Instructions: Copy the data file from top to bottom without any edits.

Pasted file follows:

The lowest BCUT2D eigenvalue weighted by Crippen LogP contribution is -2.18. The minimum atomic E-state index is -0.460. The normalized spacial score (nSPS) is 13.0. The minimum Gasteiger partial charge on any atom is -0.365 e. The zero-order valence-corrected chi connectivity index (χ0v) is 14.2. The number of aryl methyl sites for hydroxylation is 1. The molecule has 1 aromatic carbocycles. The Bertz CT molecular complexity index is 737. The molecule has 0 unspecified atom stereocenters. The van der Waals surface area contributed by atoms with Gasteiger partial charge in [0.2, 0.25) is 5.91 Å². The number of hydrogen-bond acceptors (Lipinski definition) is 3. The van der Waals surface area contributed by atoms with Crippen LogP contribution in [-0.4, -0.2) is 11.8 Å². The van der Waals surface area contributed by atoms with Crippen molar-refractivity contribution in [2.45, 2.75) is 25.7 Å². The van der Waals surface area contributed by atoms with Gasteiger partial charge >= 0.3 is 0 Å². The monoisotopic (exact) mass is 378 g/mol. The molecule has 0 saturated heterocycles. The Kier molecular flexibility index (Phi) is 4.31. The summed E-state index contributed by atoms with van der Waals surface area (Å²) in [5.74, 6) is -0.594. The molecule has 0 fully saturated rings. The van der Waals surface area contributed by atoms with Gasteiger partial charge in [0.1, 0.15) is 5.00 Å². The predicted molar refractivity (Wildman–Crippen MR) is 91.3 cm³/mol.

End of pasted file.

The lowest BCUT2D eigenvalue weighted by Crippen LogP contribution is -2.18. The minimum atomic E-state index is -0.460. The normalized spacial score (nSPS) is 13.0. The minimum Gasteiger partial charge on any atom is -0.365 e. The zero-order valence-corrected chi connectivity index (χ0v) is 14.2. The number of aryl methyl sites for hydroxylation is 1. The molecule has 1 aromatic carbocycles. The Bertz CT molecular complexity index is 737. The molecule has 0 unspecified atom stereocenters. The van der Waals surface area contributed by atoms with Gasteiger partial charge in [0.2, 0.25) is 5.91 Å². The number of hydrogen-bond acceptors (Lipinski definition) is 3. The van der Waals surface area contributed by atoms with Crippen LogP contribution in [-0.4, -0.2) is 11.8 Å². The van der Waals surface area contributed by atoms with Crippen molar-refractivity contribution in [2.45, 2.75) is 25.7 Å². The van der Waals surface area contributed by atoms with Gasteiger partial charge >= 0.3 is 0 Å². The monoisotopic (exact) mass is 378 g/mol. The molecule has 0 saturated heterocycles. The Kier molecular flexibility index (Phi) is 4.31. The summed E-state index contributed by atoms with van der Waals surface area (Å²) in [5.74, 6) is -0.594. The molecule has 0 fully saturated rings. The van der Waals surface area contributed by atoms with Gasteiger partial charge in [0.1, 0.15) is 5.00 Å². The predicted molar refractivity (Wildman–Crippen MR) is 91.3 cm³/mol.